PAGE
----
The Grammy nominations are upon us, and it’s time to get all worked up about gold hardware again! Music’s biggest night will announce its contenders for the 2019 show later this week, but before we get into our best guesses for what to expect, some housekeeping: The noms will now air on CBS and Apple Music on Friday at 8:30 a.m. ET, delayed from its original Wednesday date due to George H.W. Bush’s memorial services. As is always the case, not every album or song from this year will be considered; only music released between October 1, 2017 and September 30, 2018 is eligible. And, lastly, the Recording Academy has completely upended the rules for its biggest categories so women won’t have to “step up” to get a nom … supposedly. Will the 2019 Grammys, airing February 10, be another sausage fest? Let’s place our bets.
There’ll be so many more nominees this year.
The Grammys aren’t adding any new categories to the already crowded list next year, unlike some other awards shows we know. Instead, they’re just adding way more nominees for the most coveted awards. Starting with the 2019 Grammys, the big four categories — Album of the Year, Song of the Year, Record of the Year, Best New Artist — will increase from five to eight nominees each. Which means it just got way easier to get nominated for the fancy prizes … but way way way way way way way way harder to actually win one. It’s the thought that counts right? In theory, expanding the top non-genre-specific categories should make room for more diversity among various types of music. In reality, it’ll likely still be mostly a mixed bag of pop and rap and one very key country exception. Expect to see Album of the Year noms for Kacey Musgraves, Janelle Monáe, Drake, Cardi B, Ariana Grande, The Carters, and maybe Sam Smith. How the rest of the pool shakes out could either get random, boring, or both. Maybe Post Malone makes it through? Kendrick Lamar, a longtime Grammy favorite, could see his acclaimed Black Panther soundtrack in the mix. (Never forget O Brother, Where Art Thou? won AOTY). As could the hugely successful Greatest Showman OST; Pasek and Paul do already have Grammy hardware for their theater work. The good news for everyone is there’s no real favorite or big showdown this year unlike previous years (remember Beyoncé vs. Adele) so AOTY is practically anyone’s for the taking.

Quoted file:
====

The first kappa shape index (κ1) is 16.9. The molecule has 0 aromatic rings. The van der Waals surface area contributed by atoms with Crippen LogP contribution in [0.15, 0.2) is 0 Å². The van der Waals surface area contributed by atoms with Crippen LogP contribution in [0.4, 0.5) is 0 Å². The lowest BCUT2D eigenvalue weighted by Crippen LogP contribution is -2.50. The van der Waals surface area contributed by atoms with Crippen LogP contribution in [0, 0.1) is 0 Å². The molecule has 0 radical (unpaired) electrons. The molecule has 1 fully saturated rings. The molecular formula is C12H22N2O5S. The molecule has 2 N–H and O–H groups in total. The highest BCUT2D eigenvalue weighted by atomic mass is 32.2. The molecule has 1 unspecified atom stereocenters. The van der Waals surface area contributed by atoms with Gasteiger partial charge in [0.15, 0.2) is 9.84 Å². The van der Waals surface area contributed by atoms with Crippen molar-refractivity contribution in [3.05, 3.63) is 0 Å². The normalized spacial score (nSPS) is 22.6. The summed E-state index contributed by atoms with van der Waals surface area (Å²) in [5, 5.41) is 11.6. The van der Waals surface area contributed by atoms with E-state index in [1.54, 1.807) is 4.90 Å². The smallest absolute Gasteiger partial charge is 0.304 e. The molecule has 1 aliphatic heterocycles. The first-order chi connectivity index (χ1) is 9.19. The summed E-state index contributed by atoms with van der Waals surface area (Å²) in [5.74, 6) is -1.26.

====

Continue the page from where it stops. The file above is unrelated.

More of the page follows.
Taylor Swift’s reign might be over.
In years past, a surefire nod would’ve been reserved for Taylor Swift’s Reputation in Album of the Year (it missed the deadline for eligibility at the 2018 Grammys). She’s been nominated in the category three times and won it twice. But there’s a strong chance Swift could be the Ed Sheeran of next year. Despite being one of the biggest-selling albums of 2017, Divide was snubbed for AOTY at the 2018 Grammys and Sheeran only received two nominations, each in the lesser genre categories. Increasingly, it seems sales (and streaming numbers) are not the only selling point for the Grammys, which could spell trouble for Swift. Another bad sign? The Grammys snubbed Reputation’s lead single “Look What You Made Me Do” — which was eligible for the 2018 Grammys — entirely. Working in Swift’s favor, though, is the expanded nominee pool. Reputation could still get a courtesy nom when it would’ve otherwise been left out in previous years with less choice.
Best New Artist is going to piss off everyone.
It’s the category known to stir up the most controversy and that’s not likely to change next year. The 2018 Best New Artist results saw major backlash from those who felt Alessia Cara shouldn’t have been eligible for a 3-year-old album, meanwhile the rules for who’s allowed to make the cut are only getting odder. Post Malone has reportedly been voted ineligible for the nebulous reason that he’s already too popular and it would be unfair to the rest of the nominees, despite him being technically eligible by all other criteria. (Another comical caveat: He’s been barred from competing in the rap field because his album doesn’t contain enough rapping; you’ll instead find him in pop.) A similar vote is said to have also ruled out Camila Cabello, who got famous first with Fifth Harmony. Meanwhile, Cardi B won’t be eligible because she was previously nominated in the rap category at this year’s show. And there are rumblings that XXXTentacion, Kane Brown, and Ella Mai might get booted on an outdated technicality counting them as over the maximum amount of songs released (30) to be considered for BNA. In X, and possibly Mai’s case, because of tracks not properly released, but still put out on streaming, before they were signed. So then who’s left? It’ll be slim pickings that ultimately end up with either pop stars Dua Lipa or Troye Sivan running away with the award, assuming they haven’t been ruled out for previous popularity either. Other guesses could be pop star Bebe Rexha, rapper Juice WRLD, cult fave band Greta Van Fleet (although their album isn’t eligible), country singer Luke Combs, rapper Lil Pump, or singer Jorja Smith.